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abstract = "Background: Diabetes and periodontitis are complex chronic diseases with an established bidirectional relationship. There is long-established evidence that hyperglycaemia in diabetes is associated with adverse periodontal outcomes. However, given the ubiquity of periodontal diseases and the emerging global diabetes epidemic, the complications of which contribute to significant morbidity and premature mortality, it is timely to review the role of periodontitis in diabetes. Aims: To report the epidemiological evidence from cross-sectional, prospective and intervention studies for the impact of periodontal disease on diabetes incidence, control and complications and to identify potential underpinning mechanisms. Epidemiology: Over the last 20 years, consistent and robust evidence has emerged that severe periodontitis adversely affects glycaemic control in diabetes and glycaemia in non-diabetes subjects. In diabetes patients, there is a direct and dose-dependent relationship between periodontitis severity and diabetes complications. Emerging evidence supports an increased risk for diabetes onset in patients with severe periodontitis. Biological mechanisms: Type 2 diabetes is preceded by systemic inflammation, leading to reduced pancreatic β-cell function, apoptosis and insulin resistance. Increasing evidence supports elevated systemic inflammation (acute-phase and oxidative stress biomarkers) resulting from the entry of periodontal organisms and their virulence factors into the circulation, providing biological plausibility for the effects of periodontitis on diabetes. AGE (Advanced Glycation Endproducts)-RAGE (Receptor for AGEs) interactions and oxidative-stress-mediated pathways provide plausible mechanistic links in the diabetes to periodontitis direction. Interventions: Randomized controlled trials (RCTs) consistently demonstrate that mechanical periodontal therapy associates with approximately a 0.4{\%} reduction in HbA1C at 3 months, a clinical impact equivalent to adding a second drug to a pharmacological regime for diabetes. RCTs are needed with larger numbers of subjects and longer term follow-up, and if results are substantiated, adjunctive periodontal therapies subsequently need to be evaluated. There is no current evidence to support adjunctive use of antimicrobials for periodontal management of diabetes patients. Guidelines: Given the current evidence, it is timely to provide guidelines for periodontal care in diabetes patients for medical and dental professionals and recommendations for patients/the public.",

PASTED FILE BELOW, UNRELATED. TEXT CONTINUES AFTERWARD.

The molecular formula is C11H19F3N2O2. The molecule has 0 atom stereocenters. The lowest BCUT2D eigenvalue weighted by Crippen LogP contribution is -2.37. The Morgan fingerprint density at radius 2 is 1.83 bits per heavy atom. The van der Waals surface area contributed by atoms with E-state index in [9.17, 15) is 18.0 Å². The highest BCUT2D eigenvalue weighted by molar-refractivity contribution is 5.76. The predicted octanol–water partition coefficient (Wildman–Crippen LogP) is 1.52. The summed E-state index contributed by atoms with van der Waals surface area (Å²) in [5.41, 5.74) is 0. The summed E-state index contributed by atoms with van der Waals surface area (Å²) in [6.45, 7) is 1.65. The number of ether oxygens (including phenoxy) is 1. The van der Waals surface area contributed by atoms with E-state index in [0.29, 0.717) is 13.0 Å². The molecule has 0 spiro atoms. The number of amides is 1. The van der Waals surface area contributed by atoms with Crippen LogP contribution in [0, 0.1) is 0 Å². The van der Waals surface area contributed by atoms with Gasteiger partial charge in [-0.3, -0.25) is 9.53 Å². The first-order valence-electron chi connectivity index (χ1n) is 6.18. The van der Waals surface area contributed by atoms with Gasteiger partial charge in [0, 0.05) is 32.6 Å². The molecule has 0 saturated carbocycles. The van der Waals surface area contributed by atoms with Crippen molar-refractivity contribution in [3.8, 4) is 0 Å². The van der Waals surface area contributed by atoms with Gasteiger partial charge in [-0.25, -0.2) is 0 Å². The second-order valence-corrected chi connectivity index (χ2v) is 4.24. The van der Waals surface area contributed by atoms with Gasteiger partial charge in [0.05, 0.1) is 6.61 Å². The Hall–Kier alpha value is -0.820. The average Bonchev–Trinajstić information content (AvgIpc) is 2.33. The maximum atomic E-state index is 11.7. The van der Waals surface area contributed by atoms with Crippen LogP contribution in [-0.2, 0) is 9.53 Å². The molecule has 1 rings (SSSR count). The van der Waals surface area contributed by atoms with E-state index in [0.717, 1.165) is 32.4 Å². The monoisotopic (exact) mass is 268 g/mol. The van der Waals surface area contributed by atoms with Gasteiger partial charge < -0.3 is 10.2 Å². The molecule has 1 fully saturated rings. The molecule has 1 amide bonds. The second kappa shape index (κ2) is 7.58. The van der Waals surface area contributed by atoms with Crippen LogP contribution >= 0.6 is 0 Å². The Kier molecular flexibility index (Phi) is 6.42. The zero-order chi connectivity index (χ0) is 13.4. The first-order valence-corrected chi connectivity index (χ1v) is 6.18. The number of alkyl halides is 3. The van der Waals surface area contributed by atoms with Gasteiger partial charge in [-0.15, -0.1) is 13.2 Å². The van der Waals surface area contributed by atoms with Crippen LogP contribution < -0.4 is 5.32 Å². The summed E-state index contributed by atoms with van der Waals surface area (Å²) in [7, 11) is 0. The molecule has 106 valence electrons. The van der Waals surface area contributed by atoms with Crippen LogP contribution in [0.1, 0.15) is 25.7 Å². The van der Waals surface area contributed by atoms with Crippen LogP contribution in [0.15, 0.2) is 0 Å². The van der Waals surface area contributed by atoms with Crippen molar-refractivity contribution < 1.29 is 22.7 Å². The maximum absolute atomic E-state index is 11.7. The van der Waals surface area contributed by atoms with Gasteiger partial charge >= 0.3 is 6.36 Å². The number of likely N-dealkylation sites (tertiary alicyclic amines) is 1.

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AU - Eickholz, Peter

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AU - Preshaw, Philip

AU - Taylor, George

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AU - Ylöstalo, Pekka